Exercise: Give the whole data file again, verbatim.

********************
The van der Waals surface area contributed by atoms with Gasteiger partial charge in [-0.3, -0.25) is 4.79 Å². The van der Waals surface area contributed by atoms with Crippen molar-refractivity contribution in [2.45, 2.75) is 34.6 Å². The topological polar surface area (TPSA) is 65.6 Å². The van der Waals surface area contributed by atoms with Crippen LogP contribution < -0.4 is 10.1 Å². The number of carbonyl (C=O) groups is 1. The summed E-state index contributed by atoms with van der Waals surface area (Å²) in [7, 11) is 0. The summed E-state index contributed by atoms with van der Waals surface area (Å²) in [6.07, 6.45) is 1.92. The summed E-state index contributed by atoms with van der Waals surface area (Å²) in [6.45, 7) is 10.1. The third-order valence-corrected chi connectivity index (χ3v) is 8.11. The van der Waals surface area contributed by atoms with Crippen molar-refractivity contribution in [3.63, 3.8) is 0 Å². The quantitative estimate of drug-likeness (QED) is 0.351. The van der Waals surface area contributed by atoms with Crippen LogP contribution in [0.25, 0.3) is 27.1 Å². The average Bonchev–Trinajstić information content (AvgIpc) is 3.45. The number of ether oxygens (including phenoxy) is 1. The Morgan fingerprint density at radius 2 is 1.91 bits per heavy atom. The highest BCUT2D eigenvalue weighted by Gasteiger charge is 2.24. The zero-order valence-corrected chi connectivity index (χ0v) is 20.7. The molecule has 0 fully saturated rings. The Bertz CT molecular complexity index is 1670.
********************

The van der Waals surface area contributed by atoms with Gasteiger partial charge in [-0.3, -0.25) is 4.79 Å². The van der Waals surface area contributed by atoms with Crippen molar-refractivity contribution in [2.45, 2.75) is 34.6 Å². The topological polar surface area (TPSA) is 65.6 Å². The van der Waals surface area contributed by atoms with Crippen LogP contribution < -0.4 is 10.1 Å². The number of carbonyl (C=O) groups is 1. The summed E-state index contributed by atoms with van der Waals surface area (Å²) in [7, 11) is 0. The summed E-state index contributed by atoms with van der Waals surface area (Å²) in [6.07, 6.45) is 1.92. The summed E-state index contributed by atoms with van der Waals surface area (Å²) in [6.45, 7) is 10.1. The third-order valence-corrected chi connectivity index (χ3v) is 8.11. The van der Waals surface area contributed by atoms with Crippen molar-refractivity contribution in [3.63, 3.8) is 0 Å². The quantitative estimate of drug-likeness (QED) is 0.351. The van der Waals surface area contributed by atoms with Crippen LogP contribution in [0.25, 0.3) is 27.1 Å². The average Bonchev–Trinajstić information content (AvgIpc) is 3.45. The number of ether oxygens (including phenoxy) is 1. The Morgan fingerprint density at radius 2 is 1.91 bits per heavy atom. The highest BCUT2D eigenvalue weighted by Gasteiger charge is 2.24. The zero-order valence-corrected chi connectivity index (χ0v) is 20.7. The molecule has 0 fully saturated rings. The Bertz CT molecular complexity index is 1670.